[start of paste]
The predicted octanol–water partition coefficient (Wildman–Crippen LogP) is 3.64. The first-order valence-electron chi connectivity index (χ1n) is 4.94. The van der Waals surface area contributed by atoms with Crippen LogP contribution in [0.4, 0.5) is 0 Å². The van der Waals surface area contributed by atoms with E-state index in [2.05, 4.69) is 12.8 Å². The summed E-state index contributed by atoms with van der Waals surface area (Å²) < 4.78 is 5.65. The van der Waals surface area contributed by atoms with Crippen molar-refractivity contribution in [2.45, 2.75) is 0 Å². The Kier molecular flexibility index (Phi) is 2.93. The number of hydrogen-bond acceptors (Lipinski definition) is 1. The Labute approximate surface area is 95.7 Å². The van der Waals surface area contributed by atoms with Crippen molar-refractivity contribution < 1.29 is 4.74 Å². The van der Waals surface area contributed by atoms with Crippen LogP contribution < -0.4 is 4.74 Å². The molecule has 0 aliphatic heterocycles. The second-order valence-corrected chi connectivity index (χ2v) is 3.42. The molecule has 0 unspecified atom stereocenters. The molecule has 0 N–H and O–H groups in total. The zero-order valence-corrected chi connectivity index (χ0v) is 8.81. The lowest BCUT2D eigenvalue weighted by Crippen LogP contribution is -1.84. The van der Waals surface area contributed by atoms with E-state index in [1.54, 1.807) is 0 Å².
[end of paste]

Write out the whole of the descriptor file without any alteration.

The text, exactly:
The predicted octanol–water partition coefficient (Wildman–Crippen LogP) is 3.64. The first-order valence-electron chi connectivity index (χ1n) is 4.94. The van der Waals surface area contributed by atoms with Crippen LogP contribution in [0.4, 0.5) is 0 Å². The van der Waals surface area contributed by atoms with E-state index in [2.05, 4.69) is 12.8 Å². The summed E-state index contributed by atoms with van der Waals surface area (Å²) < 4.78 is 5.65. The van der Waals surface area contributed by atoms with Crippen molar-refractivity contribution in [2.45, 2.75) is 0 Å². The Kier molecular flexibility index (Phi) is 2.93. The number of hydrogen-bond acceptors (Lipinski definition) is 1. The Labute approximate surface area is 95.7 Å². The van der Waals surface area contributed by atoms with Crippen molar-refractivity contribution < 1.29 is 4.74 Å². The van der Waals surface area contributed by atoms with Crippen LogP contribution < -0.4 is 4.74 Å². The molecule has 0 aliphatic heterocycles. The second-order valence-corrected chi connectivity index (χ2v) is 3.42. The molecule has 0 unspecified atom stereocenters. The molecule has 0 N–H and O–H groups in total. The zero-order valence-corrected chi connectivity index (χ0v) is 8.81. The lowest BCUT2D eigenvalue weighted by Crippen LogP contribution is -1.84. The van der Waals surface area contributed by atoms with E-state index in [1.54, 1.807) is 0 Å².